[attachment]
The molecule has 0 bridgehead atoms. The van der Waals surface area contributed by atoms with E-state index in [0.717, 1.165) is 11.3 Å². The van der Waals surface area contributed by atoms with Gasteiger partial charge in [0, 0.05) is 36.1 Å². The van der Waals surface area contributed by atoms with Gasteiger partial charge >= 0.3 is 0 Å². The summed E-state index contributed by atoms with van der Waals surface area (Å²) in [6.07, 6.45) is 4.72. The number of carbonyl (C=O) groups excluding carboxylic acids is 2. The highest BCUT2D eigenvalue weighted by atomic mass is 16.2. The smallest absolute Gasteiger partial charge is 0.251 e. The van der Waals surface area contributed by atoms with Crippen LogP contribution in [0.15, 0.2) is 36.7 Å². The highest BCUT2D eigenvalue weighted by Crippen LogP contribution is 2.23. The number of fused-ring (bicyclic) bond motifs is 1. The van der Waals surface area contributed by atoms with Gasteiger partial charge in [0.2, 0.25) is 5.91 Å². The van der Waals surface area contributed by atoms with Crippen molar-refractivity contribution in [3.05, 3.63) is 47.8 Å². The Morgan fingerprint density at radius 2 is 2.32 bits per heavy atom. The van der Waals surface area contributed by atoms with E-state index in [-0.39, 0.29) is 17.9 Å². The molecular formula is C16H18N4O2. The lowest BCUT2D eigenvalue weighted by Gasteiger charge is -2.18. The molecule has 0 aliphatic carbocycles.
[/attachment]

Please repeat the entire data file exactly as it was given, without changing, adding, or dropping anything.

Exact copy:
The molecule has 0 bridgehead atoms. The van der Waals surface area contributed by atoms with E-state index in [0.717, 1.165) is 11.3 Å². The van der Waals surface area contributed by atoms with Gasteiger partial charge in [0, 0.05) is 36.1 Å². The van der Waals surface area contributed by atoms with Gasteiger partial charge >= 0.3 is 0 Å². The summed E-state index contributed by atoms with van der Waals surface area (Å²) in [6.07, 6.45) is 4.72. The number of carbonyl (C=O) groups excluding carboxylic acids is 2. The highest BCUT2D eigenvalue weighted by atomic mass is 16.2. The smallest absolute Gasteiger partial charge is 0.251 e. The van der Waals surface area contributed by atoms with Crippen LogP contribution in [0.15, 0.2) is 36.7 Å². The highest BCUT2D eigenvalue weighted by Crippen LogP contribution is 2.23. The number of fused-ring (bicyclic) bond motifs is 1. The van der Waals surface area contributed by atoms with Gasteiger partial charge in [0.2, 0.25) is 5.91 Å². The van der Waals surface area contributed by atoms with Crippen molar-refractivity contribution in [3.05, 3.63) is 47.8 Å². The Morgan fingerprint density at radius 2 is 2.32 bits per heavy atom. The van der Waals surface area contributed by atoms with E-state index in [-0.39, 0.29) is 17.9 Å². The molecular formula is C16H18N4O2. The lowest BCUT2D eigenvalue weighted by Gasteiger charge is -2.18. The molecule has 0 aliphatic carbocycles.